DL: Why Learning Technique Is Important
My dad has always, as long as I can remember, possessed two traits:
1. He loves reading fiction.
2. He views higher education as a necessary evil. Sure, his kids and grandkids need it to get ahead, but…if only you didn’t have to pick it up in institutions filled with the Ph.D.’s he calls “educated idiots.”
So it’s not surprising that, when I began studying the writing of fiction at California State University at Long Beach, he suspected I was doing a good thing but getting the wrong instruction from a bunch of eggheads. When he heard about a book on writing—highly praised by a bestselling but abysmally reviewed novelist—he strongly suggested I pick it up. “This writer says that he never sold a novel until he read this book and started doing what it says,” my dad argued. “You can sit around in your college classes all day and wax eloquent about similes and metaphors, but this book tells you what you need to write if you want to sell it—and if you can’t sell it, why write it?”
I, of course, with the arrogance of someone who’d never had to pay his own bills, scoffed at such crass commercialism. I didn’t want to write that shallow commercial fiction anyway! I wanted to write…literature.
Even now, looking back more than thirty-five years, I can still applaud my high standards and my commitment to quality. I was partly right. Wanting to write novels and stories that speak the truth about the human condition—that’s a good thing. Wanting to write well enough, and to connect with the psyche of my readers powerfully enough, that my stories would still be read years after my death—that, too, is a good thing.
But my dad was partly right too. There’s nothing wrong with wanting to get published, and there’s even nothing wrong with wanting to sell enough copies of your book to pay the bills. And there are books, like the one my father pointed out to me years ago, as well as many writers’ conferences, that specialize in guiding you in writing the kind of things editors like to publish, and then finding those editors and presenting your stories in a winning way.
There are conferences and books, too, that guide one toward writing…well…literature.
Oddly, it wasn’t until I was in grad school that I realized what was missing in the tug-of-war between the artistes and the commercial hacks. (Not that there’s anything wrong with being a hack. When I was a bureau chief in state government, two of the writers in my bureau made a sign that they proudly hung in the hallway over their office door: “Mark Nicholson and Peggy Todd: Hacks.”) What’s missing is: Neither tradition sufficiently encourages young writers to study and master the techniques of writing winning, powerful fiction.
Both give lip service to technique—the commercial side will talk for hours about plotting, and the literary side will extol the merits of and investigate the means of characterization, and occasionally delve into the mysteries of POV or voice. But it’s a valid generalization to say that neither side presents (at least not in any widespread or generally available and applauded manner) a systematic or complete approach to learning the techniques of fiction—not in the same way, for instance, that a painter, whether in an MFA program or a program for commercial artists, is expected to learn the techniques of painting, and to practice them, again and again, until mastered. Nor in the way a singer is expected to practice, for hours a day, not how one approaches getting a manager or a recording contract, but the myriad subtle and necessary techniques by which one vocalizes with beauty and power. Nor in the way an aspiring dancer is expected to spend hours daily building muscles and gaining flexibility and practicing moves and technique until they become second nature, so that they can be performed almost without thought, and without apparent effort (no matter how much concentration and energy those moves actually take).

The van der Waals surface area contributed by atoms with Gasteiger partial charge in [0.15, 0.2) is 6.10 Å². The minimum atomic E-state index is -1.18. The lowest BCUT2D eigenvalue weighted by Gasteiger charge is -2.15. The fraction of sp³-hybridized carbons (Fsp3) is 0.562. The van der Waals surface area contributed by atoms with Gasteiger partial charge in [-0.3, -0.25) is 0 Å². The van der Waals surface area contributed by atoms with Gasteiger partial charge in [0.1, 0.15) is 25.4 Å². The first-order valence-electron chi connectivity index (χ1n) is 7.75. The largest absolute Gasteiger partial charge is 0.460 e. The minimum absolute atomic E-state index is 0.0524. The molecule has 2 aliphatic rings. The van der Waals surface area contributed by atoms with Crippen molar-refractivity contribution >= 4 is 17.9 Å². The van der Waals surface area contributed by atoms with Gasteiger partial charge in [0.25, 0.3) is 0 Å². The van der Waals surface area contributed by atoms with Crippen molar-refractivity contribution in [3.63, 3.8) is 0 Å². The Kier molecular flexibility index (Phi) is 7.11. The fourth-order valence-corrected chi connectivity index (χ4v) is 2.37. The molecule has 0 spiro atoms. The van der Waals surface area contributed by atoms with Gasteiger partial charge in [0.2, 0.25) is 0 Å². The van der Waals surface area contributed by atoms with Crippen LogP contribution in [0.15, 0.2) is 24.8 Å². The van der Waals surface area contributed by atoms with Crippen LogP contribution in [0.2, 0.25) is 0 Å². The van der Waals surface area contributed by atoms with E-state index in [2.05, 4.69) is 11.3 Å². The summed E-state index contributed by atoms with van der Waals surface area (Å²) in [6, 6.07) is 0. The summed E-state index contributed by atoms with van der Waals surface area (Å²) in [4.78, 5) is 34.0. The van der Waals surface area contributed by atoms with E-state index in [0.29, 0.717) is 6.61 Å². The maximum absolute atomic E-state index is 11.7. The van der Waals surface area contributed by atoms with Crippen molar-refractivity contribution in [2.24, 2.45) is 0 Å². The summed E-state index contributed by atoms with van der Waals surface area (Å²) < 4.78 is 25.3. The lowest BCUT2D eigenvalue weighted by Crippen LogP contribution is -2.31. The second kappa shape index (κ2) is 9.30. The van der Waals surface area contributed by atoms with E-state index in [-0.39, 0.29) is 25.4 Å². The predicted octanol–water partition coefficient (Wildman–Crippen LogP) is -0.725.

Singing, playing an instrument, painting, sculpting, writing fiction—like all artistic endeavors, what these things have in common is that, for hundreds of years, generations of artists before us have spent their lifetimes discovering what works best, and what doesn’t work. The body of that knowledge is the canon of technique for our particular field of artistry. And the artist who ignores that stored, tried-and-true knowledge dooms himself to a life of trial and error, of re-discovering truths he could have learned from the start by studying Chekhov or Hemingway, or by reading one of the myriad of excellent books on fiction technique (many of which, happily, fall about midway between the two camps), or by studying with a qualified mentor.
Technique is not a substitute for heart—for the emotion at the core of your writing that gives it its power and wisdom. But, if we assume that you have a story to tell and that a grand truth lies at the heart of it, you can deliver that story with more power, you can affect your reader at a much deeper and longer-lasting level, if you have mastered the techniques of fiction. And isn’t that worth the years of discipline necessary to attain that mastery?
David Lambert writes and edits fiction with heart and technique from his home in Michigan.